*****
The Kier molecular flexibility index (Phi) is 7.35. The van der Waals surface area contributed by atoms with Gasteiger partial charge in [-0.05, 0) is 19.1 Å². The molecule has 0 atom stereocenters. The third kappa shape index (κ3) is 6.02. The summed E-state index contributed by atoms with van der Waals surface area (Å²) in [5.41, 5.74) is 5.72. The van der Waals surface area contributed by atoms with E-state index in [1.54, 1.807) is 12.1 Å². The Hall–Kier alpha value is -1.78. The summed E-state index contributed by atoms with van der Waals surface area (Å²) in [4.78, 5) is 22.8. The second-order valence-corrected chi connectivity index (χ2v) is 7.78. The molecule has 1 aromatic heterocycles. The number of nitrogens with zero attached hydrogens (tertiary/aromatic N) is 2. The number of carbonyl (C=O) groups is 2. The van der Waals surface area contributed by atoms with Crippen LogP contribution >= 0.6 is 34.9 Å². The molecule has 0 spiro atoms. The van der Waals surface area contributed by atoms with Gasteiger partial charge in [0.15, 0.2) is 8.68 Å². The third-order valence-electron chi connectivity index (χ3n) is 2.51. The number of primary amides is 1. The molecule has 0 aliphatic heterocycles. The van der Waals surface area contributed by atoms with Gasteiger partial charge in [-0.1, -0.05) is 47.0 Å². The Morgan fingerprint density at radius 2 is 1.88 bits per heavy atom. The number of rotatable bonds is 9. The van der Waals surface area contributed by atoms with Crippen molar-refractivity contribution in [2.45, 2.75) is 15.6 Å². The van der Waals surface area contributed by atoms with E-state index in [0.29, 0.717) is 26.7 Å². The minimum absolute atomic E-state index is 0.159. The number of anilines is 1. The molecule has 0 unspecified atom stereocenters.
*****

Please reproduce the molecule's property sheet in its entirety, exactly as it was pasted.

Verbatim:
The Kier molecular flexibility index (Phi) is 7.35. The van der Waals surface area contributed by atoms with Gasteiger partial charge in [-0.05, 0) is 19.1 Å². The molecule has 0 atom stereocenters. The third kappa shape index (κ3) is 6.02. The summed E-state index contributed by atoms with van der Waals surface area (Å²) in [5.41, 5.74) is 5.72. The van der Waals surface area contributed by atoms with E-state index in [1.54, 1.807) is 12.1 Å². The Hall–Kier alpha value is -1.78. The summed E-state index contributed by atoms with van der Waals surface area (Å²) in [4.78, 5) is 22.8. The second-order valence-corrected chi connectivity index (χ2v) is 7.78. The molecule has 1 aromatic heterocycles. The number of nitrogens with zero attached hydrogens (tertiary/aromatic N) is 2. The number of carbonyl (C=O) groups is 2. The van der Waals surface area contributed by atoms with Crippen LogP contribution >= 0.6 is 34.9 Å². The molecule has 0 spiro atoms. The van der Waals surface area contributed by atoms with Gasteiger partial charge in [0.15, 0.2) is 8.68 Å². The third-order valence-electron chi connectivity index (χ3n) is 2.51. The number of primary amides is 1. The molecule has 0 aliphatic heterocycles. The van der Waals surface area contributed by atoms with Gasteiger partial charge in [-0.1, -0.05) is 47.0 Å². The Morgan fingerprint density at radius 2 is 1.88 bits per heavy atom. The number of rotatable bonds is 9. The van der Waals surface area contributed by atoms with Crippen molar-refractivity contribution in [2.45, 2.75) is 15.6 Å². The van der Waals surface area contributed by atoms with E-state index in [0.29, 0.717) is 26.7 Å². The minimum absolute atomic E-state index is 0.159. The number of anilines is 1. The molecule has 0 unspecified atom stereocenters.